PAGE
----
AP US History and Physics get update from College Board

By Seth Hochman
Co-Editor in Chief

Two of the most popular AP classes at North Springs, AP US History and AP Physics, have undergone major changes in the last year nationwide. AP US History underwent a more minor change while AP Physics underwent a major change. AP Physics 1, the introductory class of physics at the AP level use to be called AP Physics B. AP Physics B was a year-long course at North Springs, but the subject matter was considered by the College Board to be too much in one year.

Due to the excessive material learned, the course curriculum was changed so only 60% of the information covered in Physics B will transfer to Physics 1. However, this information will go deeper. The intent of the changes are not to rush through the course so students have plenty of time to master the concepts. After a student takes Physics 1, they have the option of taking Physics 2, then after that they can take “Physics C”. Physics 2 deals with the other material from Physics B, and Physics C goes into subjects like electricity and magnetism among other things. In addition, the exam format is being re-structured.

PHYSICS!

The changes to the curriculum are liked by some. “I feel like it more really reflects college curriculum, but I think it messes up the track for high school physics,” remarked Zachary Luna, the teacher for AP Physics 1 at North Springs. Luna went on to add that if one wants to complete high school physics, they must take three years of physics with AP Physics 1, then 2, and then C. Many people who oppose the change in the curriculum believe that this is too many years.

“I feel like it more really reflects college curriculum, but I think it messes up the track for high school physics” – Zachary Luna, the teacher for AP Physics 1 at North Springs.

For AP US History, the changes are not a complete revision to the course, but instead a refocusing on certain topics more than others. The College Board says that the class is being shifted so it better mimics an introductory freshman US History class at a college. There is going to be a greater focus on early American history and more recent American history, while spending less time on the 19th century.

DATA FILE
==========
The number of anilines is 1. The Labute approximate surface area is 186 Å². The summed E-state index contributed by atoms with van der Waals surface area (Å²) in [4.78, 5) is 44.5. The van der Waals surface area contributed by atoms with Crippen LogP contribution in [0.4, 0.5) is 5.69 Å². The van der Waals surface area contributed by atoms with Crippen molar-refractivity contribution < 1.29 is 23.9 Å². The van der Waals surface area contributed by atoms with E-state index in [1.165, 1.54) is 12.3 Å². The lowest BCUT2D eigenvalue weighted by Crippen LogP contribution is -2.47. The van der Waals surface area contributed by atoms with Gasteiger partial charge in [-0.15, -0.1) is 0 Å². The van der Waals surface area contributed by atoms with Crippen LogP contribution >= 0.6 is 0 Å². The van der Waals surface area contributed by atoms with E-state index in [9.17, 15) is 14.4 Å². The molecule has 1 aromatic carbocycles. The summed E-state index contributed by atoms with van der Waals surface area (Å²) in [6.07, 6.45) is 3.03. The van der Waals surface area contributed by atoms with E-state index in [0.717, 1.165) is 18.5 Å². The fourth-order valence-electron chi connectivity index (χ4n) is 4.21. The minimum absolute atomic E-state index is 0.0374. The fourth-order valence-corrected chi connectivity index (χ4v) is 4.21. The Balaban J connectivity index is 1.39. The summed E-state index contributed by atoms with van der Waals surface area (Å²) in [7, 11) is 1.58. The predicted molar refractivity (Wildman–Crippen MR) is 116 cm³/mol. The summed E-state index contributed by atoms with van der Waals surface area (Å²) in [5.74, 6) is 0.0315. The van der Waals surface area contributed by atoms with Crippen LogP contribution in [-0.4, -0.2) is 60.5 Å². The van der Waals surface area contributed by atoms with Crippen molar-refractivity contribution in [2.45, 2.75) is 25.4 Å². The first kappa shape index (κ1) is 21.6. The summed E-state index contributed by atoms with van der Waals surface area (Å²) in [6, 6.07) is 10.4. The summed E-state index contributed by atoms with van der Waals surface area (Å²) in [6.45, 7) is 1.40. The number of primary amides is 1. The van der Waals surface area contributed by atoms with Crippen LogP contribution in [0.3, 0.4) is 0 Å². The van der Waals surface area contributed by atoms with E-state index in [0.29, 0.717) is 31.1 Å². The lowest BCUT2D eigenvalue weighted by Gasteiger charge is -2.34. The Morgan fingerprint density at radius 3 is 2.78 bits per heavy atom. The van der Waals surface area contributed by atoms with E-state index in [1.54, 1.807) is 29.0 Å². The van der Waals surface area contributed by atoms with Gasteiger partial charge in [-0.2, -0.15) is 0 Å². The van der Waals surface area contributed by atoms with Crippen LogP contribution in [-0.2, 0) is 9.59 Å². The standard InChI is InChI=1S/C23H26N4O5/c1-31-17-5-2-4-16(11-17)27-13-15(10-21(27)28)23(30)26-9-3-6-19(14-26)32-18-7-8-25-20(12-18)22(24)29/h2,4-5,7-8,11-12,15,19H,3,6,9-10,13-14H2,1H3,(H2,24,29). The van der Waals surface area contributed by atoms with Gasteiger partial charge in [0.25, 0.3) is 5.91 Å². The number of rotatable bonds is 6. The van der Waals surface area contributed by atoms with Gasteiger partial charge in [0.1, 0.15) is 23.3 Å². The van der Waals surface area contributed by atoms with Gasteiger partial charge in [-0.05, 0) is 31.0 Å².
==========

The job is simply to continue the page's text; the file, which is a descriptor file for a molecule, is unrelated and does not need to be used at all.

The changes have not come without criticism. One major change, the fact that for the exam students only have to know six presidents, has drawn ire from many. While this is what is required, teachers can teach additional presidents if they wish. “We are only required to teach six presidents, which don’t include Jefferson, Jackson, or Teddy Roosevelt.  Most of us were shocked that these three influential men who had a tremendous impact on American history were being left out of the curriculum. The purpose of the changes seems to be to better develop historical thinking skills.  When all is said and done,  I still plan to teach Jefferson, Jackson and Teddy Roosevelt and hopefully our students will become stronger historical thinkers along the way,” stated Eric Smith, AP US History teacher at North Springs.

“We are only required to teach six presidents, which don’t include Jefferson, Jackson, or Teddy Roosevelt.  Most of us were shocked that these three influential men who had a tremendous impact on American history were being left out of the curriculum. The purpose of the changes seems to be to better develop historical thinking skills.  When all is said and done,  I still plan to teach Jefferson, Jackson and Teddy Roosevelt and hopefully our students will become stronger historical thinkers along the way” – Eric Smith, AP US History teacher at North Springs.

The test for AP US History has been given a full makeover. The beginning of the test will consist of 55 multiple choice question in 55 minutes, with four short answer questions following in forty-five minutes. Next, students have to complete one document-based question where students are assessed on their skills of interpreting a document. The last section of the test consists of one long essay, where students have thirty-five minutes.

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